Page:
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Old 09-21-2014, 01:59 PM   #15
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We just bought an argosy , and after a heavy rain few days ago discovered a leak from the panel above the kitchen cabinet.

So I guess I should start from the top to fix the leak, and after the floor, and the cabinet.
The roof leak, is most likely from the sewer vent pipe cover gaskets.

They only last 2 to 3 years.

Think of the obvious, instead of far out, before you start putting sealers all over the trailer.

Many people on this Forums, will help you with many issues, but ask before you leap.

That will save you time, money, and once in a while, bad words.

Andy
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Old 09-21-2014, 02:23 PM   #16
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Before :



after:



The kitchen fan:



after:



Paint chipped:



Do I have to go deeper than this? :


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Old 09-21-2014, 03:56 PM   #17
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On the ends where the paint is coming off I used stripper and went down to bare metal. It is galvanized so you will need an etching primer to get paint to stick. I used an acid wash primer followed by an epoxy primer and then paint. If you have bare aluminum you also need an etching primer for that. Check at the auto paint stores for that. I got mine at NAPA.
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Old 09-21-2014, 05:12 PM   #18
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On the ends where the paint is coming off I used stripper and went down to bare metal. It is galvanized so you will need an etching primer to get paint to stick. I used an acid wash primer followed by an epoxy primer and then paint. If you have bare aluminum you also need an etching primer for that. Check at the auto paint stores for that. I got mine at NAPA.
Etching primer used on aluminum, is a NO NO.

That acid also gets under the rivet heads, and slowly eats the metal away.

Then a water leak shows up and you will have no idea which rivet or rivets is do it.

Aluminum can be sanded with 120 grit paper, followed up with a good primer, then painted. That process has been used for almost 50 years, with no failures.

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Old 09-21-2014, 06:53 PM   #19
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Thank You Andy for the adding info !
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Old 09-21-2014, 06:54 PM   #20
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Is it any brand or type of paint required or I can go with anything what it used for cars?
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Old 09-21-2014, 09:11 PM   #21
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Is it any brand or type of paint required or I can go with anything what it used for cars?
Automotive paints are superior and work great when used on an Airstream or Argosy, providing, the surface is preped correctly, a flexible primer is used, a good quality color is used, followed by a couple of coats of automotive clear.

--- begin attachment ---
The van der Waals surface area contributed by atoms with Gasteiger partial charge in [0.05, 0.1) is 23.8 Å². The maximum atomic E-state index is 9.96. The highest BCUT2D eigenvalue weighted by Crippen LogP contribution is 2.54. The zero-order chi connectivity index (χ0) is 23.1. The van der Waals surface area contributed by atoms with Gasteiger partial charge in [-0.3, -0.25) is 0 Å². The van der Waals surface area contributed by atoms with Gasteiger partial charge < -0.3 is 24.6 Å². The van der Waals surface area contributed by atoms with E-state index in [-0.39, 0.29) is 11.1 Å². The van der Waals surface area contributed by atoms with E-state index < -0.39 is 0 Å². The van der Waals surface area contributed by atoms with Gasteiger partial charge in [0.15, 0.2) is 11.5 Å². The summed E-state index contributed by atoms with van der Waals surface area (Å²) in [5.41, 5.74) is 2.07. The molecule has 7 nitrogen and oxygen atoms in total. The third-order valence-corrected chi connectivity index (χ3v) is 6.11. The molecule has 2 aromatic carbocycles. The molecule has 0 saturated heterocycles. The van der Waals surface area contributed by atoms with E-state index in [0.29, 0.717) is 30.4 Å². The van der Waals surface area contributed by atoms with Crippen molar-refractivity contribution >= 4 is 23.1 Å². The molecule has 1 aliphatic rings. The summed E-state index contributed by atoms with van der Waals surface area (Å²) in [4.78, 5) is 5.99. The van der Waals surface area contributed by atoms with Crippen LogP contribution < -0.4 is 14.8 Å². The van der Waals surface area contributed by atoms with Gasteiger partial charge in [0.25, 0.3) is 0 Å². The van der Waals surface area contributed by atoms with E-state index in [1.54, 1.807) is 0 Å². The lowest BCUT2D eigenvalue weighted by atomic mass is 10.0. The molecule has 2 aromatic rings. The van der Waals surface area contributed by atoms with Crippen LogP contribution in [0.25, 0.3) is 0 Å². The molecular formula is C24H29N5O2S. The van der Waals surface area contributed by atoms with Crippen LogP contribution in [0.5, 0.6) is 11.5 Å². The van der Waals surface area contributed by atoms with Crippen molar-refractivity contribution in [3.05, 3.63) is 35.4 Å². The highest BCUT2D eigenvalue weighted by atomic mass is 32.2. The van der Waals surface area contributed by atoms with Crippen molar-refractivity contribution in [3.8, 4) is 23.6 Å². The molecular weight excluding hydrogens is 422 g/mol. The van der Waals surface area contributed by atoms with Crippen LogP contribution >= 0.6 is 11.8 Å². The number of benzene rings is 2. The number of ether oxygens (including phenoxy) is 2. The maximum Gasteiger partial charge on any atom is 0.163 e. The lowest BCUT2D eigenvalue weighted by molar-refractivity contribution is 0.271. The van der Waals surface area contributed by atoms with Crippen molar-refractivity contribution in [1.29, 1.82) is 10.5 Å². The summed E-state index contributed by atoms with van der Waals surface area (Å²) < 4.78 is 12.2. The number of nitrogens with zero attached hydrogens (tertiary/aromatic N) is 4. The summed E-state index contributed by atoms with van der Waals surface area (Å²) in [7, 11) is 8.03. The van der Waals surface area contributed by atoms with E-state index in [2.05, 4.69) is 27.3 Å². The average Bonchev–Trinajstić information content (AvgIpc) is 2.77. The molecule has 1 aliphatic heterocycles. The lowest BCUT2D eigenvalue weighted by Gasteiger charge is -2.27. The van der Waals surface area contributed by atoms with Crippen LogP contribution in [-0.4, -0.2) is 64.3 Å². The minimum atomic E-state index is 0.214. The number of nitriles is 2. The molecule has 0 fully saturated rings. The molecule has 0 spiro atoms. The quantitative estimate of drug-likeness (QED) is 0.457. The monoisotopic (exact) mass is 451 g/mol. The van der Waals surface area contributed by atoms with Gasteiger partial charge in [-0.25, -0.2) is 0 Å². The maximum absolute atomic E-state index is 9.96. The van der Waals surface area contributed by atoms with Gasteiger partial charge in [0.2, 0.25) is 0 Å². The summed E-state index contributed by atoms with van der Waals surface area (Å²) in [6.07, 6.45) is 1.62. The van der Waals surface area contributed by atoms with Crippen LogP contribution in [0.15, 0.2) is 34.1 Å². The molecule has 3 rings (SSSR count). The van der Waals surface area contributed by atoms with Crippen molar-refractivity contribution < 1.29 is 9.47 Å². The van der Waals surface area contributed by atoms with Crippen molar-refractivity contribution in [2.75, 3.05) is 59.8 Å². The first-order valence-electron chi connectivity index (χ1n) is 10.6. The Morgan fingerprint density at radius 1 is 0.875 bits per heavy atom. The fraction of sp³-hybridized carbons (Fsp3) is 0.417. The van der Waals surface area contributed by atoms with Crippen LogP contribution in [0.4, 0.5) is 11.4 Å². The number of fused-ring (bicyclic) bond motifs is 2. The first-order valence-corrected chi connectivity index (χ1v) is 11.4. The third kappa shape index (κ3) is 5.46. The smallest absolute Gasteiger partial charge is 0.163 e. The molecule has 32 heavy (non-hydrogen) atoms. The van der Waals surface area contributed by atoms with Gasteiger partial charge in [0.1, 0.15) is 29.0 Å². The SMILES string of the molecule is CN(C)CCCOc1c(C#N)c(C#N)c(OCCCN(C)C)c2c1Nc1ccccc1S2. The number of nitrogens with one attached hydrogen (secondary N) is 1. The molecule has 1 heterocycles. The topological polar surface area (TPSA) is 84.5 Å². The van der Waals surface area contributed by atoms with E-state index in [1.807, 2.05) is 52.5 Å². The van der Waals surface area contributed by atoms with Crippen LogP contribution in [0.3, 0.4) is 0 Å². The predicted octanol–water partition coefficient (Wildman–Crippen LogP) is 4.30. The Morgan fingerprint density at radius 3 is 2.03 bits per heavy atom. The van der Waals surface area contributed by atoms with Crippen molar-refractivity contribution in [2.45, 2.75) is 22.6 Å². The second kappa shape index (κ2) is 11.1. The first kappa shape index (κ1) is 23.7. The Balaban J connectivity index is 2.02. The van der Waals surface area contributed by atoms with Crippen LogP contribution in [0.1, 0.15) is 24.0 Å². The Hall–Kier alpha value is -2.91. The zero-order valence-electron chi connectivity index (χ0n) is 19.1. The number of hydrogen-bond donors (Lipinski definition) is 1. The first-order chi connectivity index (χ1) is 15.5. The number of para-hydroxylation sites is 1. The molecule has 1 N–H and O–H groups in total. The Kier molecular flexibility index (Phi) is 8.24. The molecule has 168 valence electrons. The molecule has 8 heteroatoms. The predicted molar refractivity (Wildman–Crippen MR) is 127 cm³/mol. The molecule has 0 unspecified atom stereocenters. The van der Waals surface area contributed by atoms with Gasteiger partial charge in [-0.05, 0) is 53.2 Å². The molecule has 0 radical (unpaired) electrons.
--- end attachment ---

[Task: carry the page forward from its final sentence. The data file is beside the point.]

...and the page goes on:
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Old 10-04-2014, 03:58 PM   #22
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I asked on other section of the forum, but I am putting it here so it will show more process on the remodeling

That frame what it holds the steps in my 20' 1973 Argosy, the right side totally rusted, and cracked. I removed the steps, and wondering if is available to order that "frame"?
I don't know anyone around here who has a welding/machine shop, because I thought it is possible to cut it out a lower part (marked with red dots) like a triangle, and just weld it back a sheet of metal, and paint it over...



The steps kinda folds in, and suppose to slide underneath the belly of the camper, but because of the rusted slide on the right side now it is not safe anymore. It pops any time somebody step on it because the slide is broken.

The left side in good condition:



The right side again:

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Old 10-04-2014, 04:47 PM   #23
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Try outofdoorsmart.com. It's where I bought the same item for my 74 Sov.

-Red
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Old 10-04-2014, 05:36 PM   #24
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What is the name for it?
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Old 10-05-2014, 08:53 AM   #25
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What is the name for it?
Step outrigger.

Others have them as well.

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Old 10-05-2014, 04:36 PM   #26
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I think Inland RV Center has step outriggers, if my memory serves me.
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Old 10-06-2014, 11:20 PM   #27
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The issue with the Tempro 635 is that it's a bear to remove once cured. Butyl tape is easy to remove, but doesn't last nearly as long. I used the butyl and screwed the vent down, figuring I would keep an eye on it and knowing that it deteriorates in 2 plus years. A word of caution, be careful not to over torque the screws or you'll crack the plastic. Also, be careful to tighten the screws a bit at a time, not all at once, in a pattern similar to torquing a wheel or cylinder head.
Or maybe that's too cautious.
I don't think so.
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